Then they get into power analysis – something you can often do with an oscilloscope, and introduce you to the basics. This is a chapter that I am still only going through myself, this book being as information dense as it is. However, I have high hopes for this, as power analysis is both a relatively non-invasive means of extracting information and also an attack vector to which most hardware available in nature is susceptible, making this part of the book a priority of mine over some free time in my schedule. In fact, about a third of this book is devoted to power analysis techniques, from the simplest to the most advanced, and goes through several test setups, with even an Arduino-based target to get your feet wet.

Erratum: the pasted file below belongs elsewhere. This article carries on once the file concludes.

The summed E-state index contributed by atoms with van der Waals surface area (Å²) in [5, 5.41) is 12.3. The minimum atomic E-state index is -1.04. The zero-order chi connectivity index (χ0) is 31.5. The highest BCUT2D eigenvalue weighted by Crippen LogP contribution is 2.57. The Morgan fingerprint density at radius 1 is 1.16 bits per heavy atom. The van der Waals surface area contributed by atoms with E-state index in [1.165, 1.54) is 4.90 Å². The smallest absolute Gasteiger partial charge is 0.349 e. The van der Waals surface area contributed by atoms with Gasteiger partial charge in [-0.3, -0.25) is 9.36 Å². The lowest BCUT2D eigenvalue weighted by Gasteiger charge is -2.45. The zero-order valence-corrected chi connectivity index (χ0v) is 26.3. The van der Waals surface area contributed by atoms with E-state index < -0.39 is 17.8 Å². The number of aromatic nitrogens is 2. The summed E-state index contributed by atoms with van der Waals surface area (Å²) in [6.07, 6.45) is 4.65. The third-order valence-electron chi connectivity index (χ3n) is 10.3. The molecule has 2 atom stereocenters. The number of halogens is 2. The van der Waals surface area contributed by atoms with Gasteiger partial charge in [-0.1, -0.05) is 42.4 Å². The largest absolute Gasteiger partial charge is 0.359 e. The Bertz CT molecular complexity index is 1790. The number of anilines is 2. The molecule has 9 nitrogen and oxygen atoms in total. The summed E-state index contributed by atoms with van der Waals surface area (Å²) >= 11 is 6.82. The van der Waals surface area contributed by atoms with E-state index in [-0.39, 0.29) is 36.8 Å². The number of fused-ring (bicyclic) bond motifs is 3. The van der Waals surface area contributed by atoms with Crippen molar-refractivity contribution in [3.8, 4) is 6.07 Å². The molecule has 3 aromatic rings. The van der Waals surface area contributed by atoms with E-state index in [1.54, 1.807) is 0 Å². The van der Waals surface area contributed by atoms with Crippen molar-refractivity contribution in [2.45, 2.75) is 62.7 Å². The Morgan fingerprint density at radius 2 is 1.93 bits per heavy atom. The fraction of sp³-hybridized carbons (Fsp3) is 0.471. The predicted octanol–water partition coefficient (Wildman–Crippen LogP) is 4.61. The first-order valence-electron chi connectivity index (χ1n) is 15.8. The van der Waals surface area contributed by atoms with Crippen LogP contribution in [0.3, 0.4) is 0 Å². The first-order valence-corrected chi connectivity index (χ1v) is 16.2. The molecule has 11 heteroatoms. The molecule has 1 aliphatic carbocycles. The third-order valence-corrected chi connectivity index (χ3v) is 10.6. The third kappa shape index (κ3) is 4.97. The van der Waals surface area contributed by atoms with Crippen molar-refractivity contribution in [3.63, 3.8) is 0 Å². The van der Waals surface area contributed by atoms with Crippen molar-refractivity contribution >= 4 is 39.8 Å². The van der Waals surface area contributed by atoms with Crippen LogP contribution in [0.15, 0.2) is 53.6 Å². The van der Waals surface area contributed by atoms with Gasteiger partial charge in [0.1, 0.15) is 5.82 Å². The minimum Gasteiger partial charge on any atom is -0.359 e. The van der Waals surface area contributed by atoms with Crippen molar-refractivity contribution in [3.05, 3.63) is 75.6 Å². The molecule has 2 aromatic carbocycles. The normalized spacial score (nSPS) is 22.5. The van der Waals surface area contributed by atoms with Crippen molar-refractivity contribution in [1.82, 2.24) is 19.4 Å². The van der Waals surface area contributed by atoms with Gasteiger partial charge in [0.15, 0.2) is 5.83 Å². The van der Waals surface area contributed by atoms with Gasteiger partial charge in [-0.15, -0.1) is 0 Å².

Of course, part of the power of the hardware hacker is in the equipment, which is why it’s hard to write a book like this and not expect your reader to have a few specific tools. . The authors are aware of this, which is why there is an entire chapter devoted to equipping your own lab – on budgets ranging from high to low. Lots of tools, you can improvise them or reuse them, or you can use them thanks to a friendly hackerspace nearby. Sure, most of them you’ll get by without at first, but when you run into a particular problem, it’s helpful to know that there’s a tool out there for your exact need.